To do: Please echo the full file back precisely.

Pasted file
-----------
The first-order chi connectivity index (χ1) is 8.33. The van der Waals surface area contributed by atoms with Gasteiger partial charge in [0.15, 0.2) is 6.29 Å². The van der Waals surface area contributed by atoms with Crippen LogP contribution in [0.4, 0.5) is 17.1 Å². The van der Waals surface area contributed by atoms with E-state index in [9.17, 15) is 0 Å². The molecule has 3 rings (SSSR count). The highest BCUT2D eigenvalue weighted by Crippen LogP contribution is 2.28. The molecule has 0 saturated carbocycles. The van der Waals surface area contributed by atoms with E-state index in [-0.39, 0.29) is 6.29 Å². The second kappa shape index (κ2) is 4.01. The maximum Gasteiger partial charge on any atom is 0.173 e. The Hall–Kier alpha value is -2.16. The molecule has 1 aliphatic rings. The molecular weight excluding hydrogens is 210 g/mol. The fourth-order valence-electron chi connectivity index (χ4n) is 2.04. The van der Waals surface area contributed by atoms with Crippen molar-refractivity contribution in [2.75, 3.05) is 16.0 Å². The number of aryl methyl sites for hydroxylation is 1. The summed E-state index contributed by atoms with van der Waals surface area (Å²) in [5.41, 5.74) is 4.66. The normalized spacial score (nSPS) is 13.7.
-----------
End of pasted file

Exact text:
The first-order chi connectivity index (χ1) is 8.33. The van der Waals surface area contributed by atoms with Gasteiger partial charge in [0.15, 0.2) is 6.29 Å². The van der Waals surface area contributed by atoms with Crippen LogP contribution in [0.4, 0.5) is 17.1 Å². The van der Waals surface area contributed by atoms with E-state index in [9.17, 15) is 0 Å². The molecule has 3 rings (SSSR count). The highest BCUT2D eigenvalue weighted by Crippen LogP contribution is 2.28. The molecule has 0 saturated carbocycles. The van der Waals surface area contributed by atoms with E-state index in [-0.39, 0.29) is 6.29 Å². The second kappa shape index (κ2) is 4.01. The maximum Gasteiger partial charge on any atom is 0.173 e. The Hall–Kier alpha value is -2.16. The molecule has 1 aliphatic rings. The molecular weight excluding hydrogens is 210 g/mol. The fourth-order valence-electron chi connectivity index (χ4n) is 2.04. The van der Waals surface area contributed by atoms with Crippen molar-refractivity contribution in [2.75, 3.05) is 16.0 Å². The number of aryl methyl sites for hydroxylation is 1. The summed E-state index contributed by atoms with van der Waals surface area (Å²) in [5.41, 5.74) is 4.66. The normalized spacial score (nSPS) is 13.7.